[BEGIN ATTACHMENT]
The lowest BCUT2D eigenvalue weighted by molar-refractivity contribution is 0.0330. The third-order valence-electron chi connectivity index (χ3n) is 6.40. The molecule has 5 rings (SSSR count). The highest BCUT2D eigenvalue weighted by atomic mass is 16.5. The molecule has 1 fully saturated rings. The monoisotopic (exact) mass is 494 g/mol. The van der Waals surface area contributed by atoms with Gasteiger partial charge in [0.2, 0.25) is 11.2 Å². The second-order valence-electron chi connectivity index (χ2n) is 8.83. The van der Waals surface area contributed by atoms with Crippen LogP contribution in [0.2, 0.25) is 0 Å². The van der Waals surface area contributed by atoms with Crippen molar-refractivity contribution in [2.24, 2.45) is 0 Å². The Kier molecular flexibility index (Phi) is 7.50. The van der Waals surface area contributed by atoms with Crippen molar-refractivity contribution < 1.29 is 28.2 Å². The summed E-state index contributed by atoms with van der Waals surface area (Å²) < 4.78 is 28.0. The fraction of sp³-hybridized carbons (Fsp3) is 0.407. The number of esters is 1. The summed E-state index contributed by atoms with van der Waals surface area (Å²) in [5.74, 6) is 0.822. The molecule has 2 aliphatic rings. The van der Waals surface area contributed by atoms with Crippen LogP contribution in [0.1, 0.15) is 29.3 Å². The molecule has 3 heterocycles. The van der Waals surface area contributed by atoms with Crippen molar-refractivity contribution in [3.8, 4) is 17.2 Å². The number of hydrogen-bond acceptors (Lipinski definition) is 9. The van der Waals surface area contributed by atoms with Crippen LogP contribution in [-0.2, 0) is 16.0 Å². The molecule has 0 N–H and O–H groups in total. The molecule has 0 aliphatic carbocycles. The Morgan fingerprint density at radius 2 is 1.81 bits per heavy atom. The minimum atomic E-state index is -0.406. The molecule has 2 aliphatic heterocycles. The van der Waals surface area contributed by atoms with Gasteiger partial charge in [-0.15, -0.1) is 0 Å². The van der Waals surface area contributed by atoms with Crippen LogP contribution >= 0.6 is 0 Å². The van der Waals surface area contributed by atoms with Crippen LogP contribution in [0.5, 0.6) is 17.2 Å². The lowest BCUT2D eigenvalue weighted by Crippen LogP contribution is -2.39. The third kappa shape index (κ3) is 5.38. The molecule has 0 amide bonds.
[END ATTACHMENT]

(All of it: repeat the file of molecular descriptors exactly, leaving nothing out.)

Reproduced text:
The lowest BCUT2D eigenvalue weighted by molar-refractivity contribution is 0.0330. The third-order valence-electron chi connectivity index (χ3n) is 6.40. The molecule has 5 rings (SSSR count). The highest BCUT2D eigenvalue weighted by atomic mass is 16.5. The molecule has 1 fully saturated rings. The monoisotopic (exact) mass is 494 g/mol. The van der Waals surface area contributed by atoms with Gasteiger partial charge in [0.2, 0.25) is 11.2 Å². The second-order valence-electron chi connectivity index (χ2n) is 8.83. The van der Waals surface area contributed by atoms with Crippen LogP contribution in [0.2, 0.25) is 0 Å². The van der Waals surface area contributed by atoms with Crippen molar-refractivity contribution in [2.24, 2.45) is 0 Å². The Kier molecular flexibility index (Phi) is 7.50. The van der Waals surface area contributed by atoms with Crippen molar-refractivity contribution < 1.29 is 28.2 Å². The summed E-state index contributed by atoms with van der Waals surface area (Å²) < 4.78 is 28.0. The fraction of sp³-hybridized carbons (Fsp3) is 0.407. The number of esters is 1. The summed E-state index contributed by atoms with van der Waals surface area (Å²) in [5.74, 6) is 0.822. The molecule has 2 aliphatic rings. The van der Waals surface area contributed by atoms with Crippen LogP contribution in [0.1, 0.15) is 29.3 Å². The molecule has 3 heterocycles. The van der Waals surface area contributed by atoms with Crippen molar-refractivity contribution in [3.8, 4) is 17.2 Å². The number of hydrogen-bond acceptors (Lipinski definition) is 9. The van der Waals surface area contributed by atoms with Crippen LogP contribution in [-0.2, 0) is 16.0 Å². The molecule has 0 N–H and O–H groups in total. The molecule has 0 aliphatic carbocycles. The Morgan fingerprint density at radius 2 is 1.81 bits per heavy atom. The minimum atomic E-state index is -0.406. The molecule has 2 aliphatic heterocycles. The van der Waals surface area contributed by atoms with Gasteiger partial charge in [-0.15, -0.1) is 0 Å². The van der Waals surface area contributed by atoms with Crippen LogP contribution >= 0.6 is 0 Å². The van der Waals surface area contributed by atoms with Crippen LogP contribution in [0.5, 0.6) is 17.2 Å². The lowest BCUT2D eigenvalue weighted by Crippen LogP contribution is -2.39. The third kappa shape index (κ3) is 5.38. The molecule has 0 amide bonds.